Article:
Napolitano Meets with Muslim Brotherhood Leaders
Last month, U.S. Homeland Security Secretary Janet Napolitano and her senior staff privately met in Washington, D.C., with a select group of Muslim, Arab, and Sikh organizations. Among the mix were three organizations directly associated with an outlawed terrorist entity -- the Muslim Brotherhood.
Secretary Napolitano spent an hour and a half briefing them on Department of Homeland Security (DHS) counter-radicalization and anti-terrorist programs. The intensive briefings spanned two days (January 27 and 28) and were called by the DHS.
Although there is no evidence of an exchange of classified information, this meeting was the beginning of an Obama administration program aimed at devising a new information-sharing framework with the Muslim organizations -- some of them regarded as extremist because of their ties to the Muslim Brotherhood. The group is to meet regularly with DHS senior aides and with Napolitano. This program was imported from the United Kingdom. The Obama administration has decided to replicate the UK program to win over Muslims and to get them to collaborate with the federal government.
Although Matthew Chandler, deputy press secretary and spokesman for Secretary Napolitano, refused to comment on the meetings or identify the groups that attended the two-day session, Pajamas Media has learned the identities of a number of the participants and interviewed them -- including those linked to the Muslim Brotherhood.
The program requires bringing in Muslim groups as “partners” in a two-way information sharing program.
Walid Phares, director of the Future Terrorism Project at the Foundation for Defense of Democracies, criticized the partnership concept:
“Through the so-called ‘partnership’ between the Jihadi-sympathizer networks and U.S. bureaucracies, the U.S. government is invaded by militant groups.” He warned that this policy embraced by the Obama administration “is how American national security policy has been influenced” by Muslim groups, who are duping administration officials.
A former U.S. intelligence officer told PJM:
The "counter-radicalization" program is something that the other side created for us. ... It initially started in Britain. The Muslim Brotherhood groups suggested it. We went over there and got it. We thought it was a great idea and now we’re using it. It’s the enemy giving us a way to destroy ourselves.
The Muslim Brotherhood is the ideological foundation for today’s terrorist organizations in the Islamic world. Founded in 1928, it is the oldest Islamic fundamentalist political group in modern times. Originally called the Society of the Muslim Brothers, today it is a hardcore supporter of Hamas and Hezbollah and considered the inspirational “father” of al-Qaeda itself.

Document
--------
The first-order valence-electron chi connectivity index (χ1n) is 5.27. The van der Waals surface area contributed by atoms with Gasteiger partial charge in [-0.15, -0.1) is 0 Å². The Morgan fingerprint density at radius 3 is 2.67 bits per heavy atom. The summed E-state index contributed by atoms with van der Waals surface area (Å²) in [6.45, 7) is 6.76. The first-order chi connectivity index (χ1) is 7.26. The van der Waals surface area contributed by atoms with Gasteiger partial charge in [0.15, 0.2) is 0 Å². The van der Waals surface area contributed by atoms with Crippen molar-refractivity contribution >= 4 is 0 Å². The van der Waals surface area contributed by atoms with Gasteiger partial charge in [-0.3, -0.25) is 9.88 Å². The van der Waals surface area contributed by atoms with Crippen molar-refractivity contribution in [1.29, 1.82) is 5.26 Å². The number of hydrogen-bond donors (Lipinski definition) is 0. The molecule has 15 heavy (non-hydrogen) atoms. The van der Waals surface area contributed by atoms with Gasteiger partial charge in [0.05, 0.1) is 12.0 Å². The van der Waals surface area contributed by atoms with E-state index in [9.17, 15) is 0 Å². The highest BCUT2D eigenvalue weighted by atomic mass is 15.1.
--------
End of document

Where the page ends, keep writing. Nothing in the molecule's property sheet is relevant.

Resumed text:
In 1981, Islamic radicals connected with the Muslim Brotherhood assassinated Egyptian President Anwar Sadat after he signed a peace treaty with Israel. Just this month, Egyptian authorities arrested 13 members of the Muslim Brotherhood.
Since the early 1990s the Muslim Brotherhood has created a network of Muslim-American front groups that operate as “moderate” in the United States. At least three of the groups that met with Secretary Napolitano have been identified by intelligence officials and congressional sources as those that have ties to the Muslim Brotherhood.
One of the groups meeting with Secretary Napolitano was the Islamic Society of North America (ISNA), which was created by members of the Muslim Brotherhood. ISNA was named in 2007 by the U.S. Department of Justice as an unindicted co-conspirator in a federal terror trial. The group was identified as a major financier of overseas Islamic terrorist organizations, particularly Hamas.
Ingrid Mattson, ISNA’s president, attended the Napolitano meeting. Mattson has been described by the Investigative Project on Terrorism (IPT) as a Muslim leader who “has an established pattern of minimizing the nature of extremist forms of Islam and rationalizing the actions of Islamist terrorist movements.”
Another Muslim leader from the meeting was Salam al-Marayati, the executive director of the Muslim Public Affairs Council (MPAC). MPAC has a long history of defending terrorist acts. Al-Marayati repeatedly defended the Holy Land Foundation for Relief and Development, the Muslim “charity” which was convicted of nine federal criminal counts and in 2001 was identified by the U.S. Treasury Department as a “Specially Designated Terrorist.”
In a 1999 PBS interview, al-Marayati called Hezbollah attacks on Israel “legitimate resistance.”